Reprinted from www.libertylobby.org, home of The SPOTLIGHT archive
Clinton's Oil Crisis
By Charles P. Page
With retail gasoline, diesel fuel and heating oil prices at an all-time high, the economy shows cracks.
The American economy, driven by the confidence and buying habits of the public, is now and will continue to reflect the will of an alarmed and wary consumer. Americans are patient to a fault, but when crude oil prices took another jump from $30 to $32 per barrel, they saw retail gasoline dealers immediately post prices of $1.599 or more for regular unleaded. As March began, John Q. Public rebelled.
The gasoline-consuming public, known as "4-wheelers" by those "18-wheelers" who surrounded the White House with their trucks, are also generally aware and very sympathetic to the "New England ers" who are being gouged to pay $2 or more per gallon for heating oil, just to survive the 1999-2000 winter heating season.
A normally patient retail consumer woke up and is now establishing guilt and will find ways to punish those who allowed this crude oil fiasco 2000 to occur. Blame can readily be pinned on a failed foreign and domestic policy in which the Clinton administration and Congress have looked at election-year politics, while ignoring the effect of rapid-rising crude oil prices for the past 12 months.
For example, in southwest Florida, surrounded by water, ports and hoping to keep oil rigs at bay in the Gulf, a gallon of unleaded regular was $ .899 in February 1999. Now, at $1.599, the price increase is $ .70 per gallon or an astronomical 78 percent in the past 12 months.
The Energy Information Adminis tration's February Report predicted even higher gasoline prices. It may be part of the problem, not a part of the solution.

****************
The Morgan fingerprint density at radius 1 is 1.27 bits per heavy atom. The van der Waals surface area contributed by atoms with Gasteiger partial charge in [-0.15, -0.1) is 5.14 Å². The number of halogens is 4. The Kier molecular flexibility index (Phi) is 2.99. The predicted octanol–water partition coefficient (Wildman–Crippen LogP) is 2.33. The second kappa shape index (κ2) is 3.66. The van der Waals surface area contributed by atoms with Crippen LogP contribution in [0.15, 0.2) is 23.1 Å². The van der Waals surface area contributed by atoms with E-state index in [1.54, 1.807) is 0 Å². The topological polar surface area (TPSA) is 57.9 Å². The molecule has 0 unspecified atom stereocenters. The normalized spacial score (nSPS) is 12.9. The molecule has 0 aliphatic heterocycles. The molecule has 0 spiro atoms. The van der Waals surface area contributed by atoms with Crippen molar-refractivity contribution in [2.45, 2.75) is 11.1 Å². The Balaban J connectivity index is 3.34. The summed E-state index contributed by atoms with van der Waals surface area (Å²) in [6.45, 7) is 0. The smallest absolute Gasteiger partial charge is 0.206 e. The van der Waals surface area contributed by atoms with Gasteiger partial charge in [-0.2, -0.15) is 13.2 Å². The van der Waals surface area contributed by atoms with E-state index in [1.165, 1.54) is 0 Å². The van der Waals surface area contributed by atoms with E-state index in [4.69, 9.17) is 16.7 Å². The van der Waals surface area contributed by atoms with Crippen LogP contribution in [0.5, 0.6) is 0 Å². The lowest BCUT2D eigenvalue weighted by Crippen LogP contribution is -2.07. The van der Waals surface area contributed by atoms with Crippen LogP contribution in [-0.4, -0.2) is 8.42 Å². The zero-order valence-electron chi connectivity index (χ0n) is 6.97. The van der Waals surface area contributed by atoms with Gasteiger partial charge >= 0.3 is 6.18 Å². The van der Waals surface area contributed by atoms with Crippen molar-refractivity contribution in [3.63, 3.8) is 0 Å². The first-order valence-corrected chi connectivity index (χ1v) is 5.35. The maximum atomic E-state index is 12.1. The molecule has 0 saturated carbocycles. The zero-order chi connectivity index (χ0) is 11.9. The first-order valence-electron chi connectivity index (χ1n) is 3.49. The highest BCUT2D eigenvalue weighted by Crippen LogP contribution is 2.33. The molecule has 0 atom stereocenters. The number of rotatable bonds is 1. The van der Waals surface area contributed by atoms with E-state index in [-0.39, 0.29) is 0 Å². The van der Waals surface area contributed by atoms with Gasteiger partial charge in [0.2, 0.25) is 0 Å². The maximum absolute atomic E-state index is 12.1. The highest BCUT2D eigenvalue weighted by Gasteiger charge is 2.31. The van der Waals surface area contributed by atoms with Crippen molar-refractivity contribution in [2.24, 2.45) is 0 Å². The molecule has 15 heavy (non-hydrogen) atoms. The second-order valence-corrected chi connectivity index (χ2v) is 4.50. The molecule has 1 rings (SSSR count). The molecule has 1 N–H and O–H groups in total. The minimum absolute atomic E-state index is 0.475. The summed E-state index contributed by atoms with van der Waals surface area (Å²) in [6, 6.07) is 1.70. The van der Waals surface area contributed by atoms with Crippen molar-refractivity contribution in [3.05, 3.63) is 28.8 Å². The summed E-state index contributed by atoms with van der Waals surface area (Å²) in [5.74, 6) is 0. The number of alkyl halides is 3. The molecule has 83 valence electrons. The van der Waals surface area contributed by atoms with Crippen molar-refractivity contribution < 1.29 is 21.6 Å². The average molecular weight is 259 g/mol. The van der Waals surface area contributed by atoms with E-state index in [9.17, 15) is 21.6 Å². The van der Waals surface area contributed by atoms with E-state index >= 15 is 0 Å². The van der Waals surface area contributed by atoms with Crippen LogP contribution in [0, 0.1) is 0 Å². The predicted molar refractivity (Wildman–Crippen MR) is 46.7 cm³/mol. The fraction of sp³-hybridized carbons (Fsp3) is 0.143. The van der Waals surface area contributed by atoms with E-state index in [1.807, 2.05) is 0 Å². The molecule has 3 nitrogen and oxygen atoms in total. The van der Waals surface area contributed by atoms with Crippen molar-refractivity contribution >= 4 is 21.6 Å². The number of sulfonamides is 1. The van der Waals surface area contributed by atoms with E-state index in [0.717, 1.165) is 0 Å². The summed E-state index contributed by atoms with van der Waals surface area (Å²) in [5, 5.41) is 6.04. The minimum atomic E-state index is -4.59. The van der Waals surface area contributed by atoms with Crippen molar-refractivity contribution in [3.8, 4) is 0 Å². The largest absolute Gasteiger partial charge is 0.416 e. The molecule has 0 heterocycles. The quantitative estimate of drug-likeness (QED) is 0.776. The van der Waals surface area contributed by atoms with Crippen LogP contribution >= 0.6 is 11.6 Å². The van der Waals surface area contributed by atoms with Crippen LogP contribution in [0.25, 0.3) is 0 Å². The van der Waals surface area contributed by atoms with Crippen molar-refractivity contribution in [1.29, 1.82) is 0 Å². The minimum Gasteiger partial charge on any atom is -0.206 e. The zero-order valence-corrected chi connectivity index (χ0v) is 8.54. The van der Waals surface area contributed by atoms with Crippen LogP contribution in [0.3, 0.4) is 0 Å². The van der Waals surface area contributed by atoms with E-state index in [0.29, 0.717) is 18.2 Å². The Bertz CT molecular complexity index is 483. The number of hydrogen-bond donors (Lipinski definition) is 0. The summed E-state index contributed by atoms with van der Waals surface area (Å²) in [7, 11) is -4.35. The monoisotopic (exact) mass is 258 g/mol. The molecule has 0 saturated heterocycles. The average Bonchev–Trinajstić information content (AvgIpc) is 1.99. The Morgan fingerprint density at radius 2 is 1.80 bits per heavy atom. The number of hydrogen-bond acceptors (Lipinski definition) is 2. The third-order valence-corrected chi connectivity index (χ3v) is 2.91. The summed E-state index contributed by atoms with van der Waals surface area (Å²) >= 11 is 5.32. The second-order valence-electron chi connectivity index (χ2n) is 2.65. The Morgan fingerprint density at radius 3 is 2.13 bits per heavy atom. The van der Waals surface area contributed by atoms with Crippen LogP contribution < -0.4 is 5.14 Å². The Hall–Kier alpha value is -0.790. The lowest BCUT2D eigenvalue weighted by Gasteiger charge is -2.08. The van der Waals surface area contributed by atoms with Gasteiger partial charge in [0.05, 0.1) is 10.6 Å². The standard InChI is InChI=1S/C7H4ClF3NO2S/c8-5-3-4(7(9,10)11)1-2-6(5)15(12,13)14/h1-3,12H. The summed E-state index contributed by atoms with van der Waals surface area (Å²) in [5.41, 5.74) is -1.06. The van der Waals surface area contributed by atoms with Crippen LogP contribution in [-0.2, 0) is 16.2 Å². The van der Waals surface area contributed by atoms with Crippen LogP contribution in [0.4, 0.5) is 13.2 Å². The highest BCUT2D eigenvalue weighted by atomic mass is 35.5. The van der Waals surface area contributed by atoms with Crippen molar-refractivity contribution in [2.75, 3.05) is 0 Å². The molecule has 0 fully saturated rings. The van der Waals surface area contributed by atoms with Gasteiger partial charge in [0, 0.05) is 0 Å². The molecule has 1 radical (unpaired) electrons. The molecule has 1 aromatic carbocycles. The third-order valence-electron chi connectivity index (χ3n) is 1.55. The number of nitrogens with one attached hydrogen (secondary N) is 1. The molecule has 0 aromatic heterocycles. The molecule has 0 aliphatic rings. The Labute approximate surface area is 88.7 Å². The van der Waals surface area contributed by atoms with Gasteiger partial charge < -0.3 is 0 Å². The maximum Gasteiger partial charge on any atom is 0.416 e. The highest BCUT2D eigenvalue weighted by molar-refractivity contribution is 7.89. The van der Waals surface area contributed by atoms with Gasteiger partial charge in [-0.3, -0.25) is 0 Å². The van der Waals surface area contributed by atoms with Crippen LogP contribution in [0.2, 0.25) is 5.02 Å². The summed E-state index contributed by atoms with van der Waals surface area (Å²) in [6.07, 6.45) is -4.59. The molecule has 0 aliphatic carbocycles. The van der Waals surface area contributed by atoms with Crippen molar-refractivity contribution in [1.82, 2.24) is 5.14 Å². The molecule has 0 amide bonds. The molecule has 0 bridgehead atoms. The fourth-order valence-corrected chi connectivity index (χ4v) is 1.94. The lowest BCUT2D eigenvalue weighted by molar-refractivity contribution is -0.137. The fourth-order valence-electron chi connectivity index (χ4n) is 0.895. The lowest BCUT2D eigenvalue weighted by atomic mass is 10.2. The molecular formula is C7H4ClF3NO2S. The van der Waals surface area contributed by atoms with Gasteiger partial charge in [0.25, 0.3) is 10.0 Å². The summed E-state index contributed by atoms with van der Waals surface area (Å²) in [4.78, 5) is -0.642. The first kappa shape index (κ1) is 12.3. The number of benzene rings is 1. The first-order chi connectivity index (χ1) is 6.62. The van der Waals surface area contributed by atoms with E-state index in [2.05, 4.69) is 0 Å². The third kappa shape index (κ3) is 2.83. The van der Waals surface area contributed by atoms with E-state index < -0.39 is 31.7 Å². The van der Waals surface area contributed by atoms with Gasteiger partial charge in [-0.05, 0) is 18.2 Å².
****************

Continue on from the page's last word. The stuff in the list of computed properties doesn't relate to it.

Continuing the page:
An abundance of historical records exist, which show that crude oil prices, adjusted to constant dollars, have averaged close to $19 per barrel for almost a century. It is at $32 per barrel or $13 above the historical average or normal.
But that is not the real "killer increase" that is devastating the driving public in America. Here are the facts:
• In February 1999, crude oil was at only $9 per barrel (with gasoline running $ .899 per gallon). This month crude oil is at $32, a $23 per barrel increase of 256 percent (with gasoline running $1.599). The increase alone is shameful and greedy -- $4 per barrel above the historical $19. Someone is getting rich and John and Jane Q. Public get fleeced.
• In the past 30 years, the American economy has been fractured three times by crude oil prices above the normal $19 or less, on which it operates well. Gasoline lines of 1973, still fresh in some minds, resulted when the Saudis and others "starved" the United States by deliberately limiting exports. Then, prior to and during the Persian Gulf War (1990-91), the price of crude oil soared to $40 per barrel, yet gasoline prices were held at $1.30 or less per gallon. Ob viously, Saudi Arabia, Kuwait and other producers were being "protected" by U.S. armed forces. So it was in their self-interest to cooperate.
• This is the third time the OPEC clan has again made decisions that are counter to American economic stability. That will not be forgotten by the U.S. populace. If asked to defend Kuwait, Saudi Arabia or any OPEC member again, would anyone expect the hard-pressed American consumer to say "yes"? Expect a resounding "no."
• The Clinton administration and Congress waited too late. Last-minute feeble acts by the overburdened energy secretary to increase crude production, will take too long, perhaps a year.
• The solution to the "killer increase" in crude oil pricing is simply to roll it back quickly. Our American consumer, both "John and Jane," can demand that solution in several ways. Buy as little gasoline as possible, don't hoard or fill-up, hunt for the lowest retail price and bombard Washington at every level with your dissatisfaction. Take matters into your own hands. Save yourself and the American economy you created.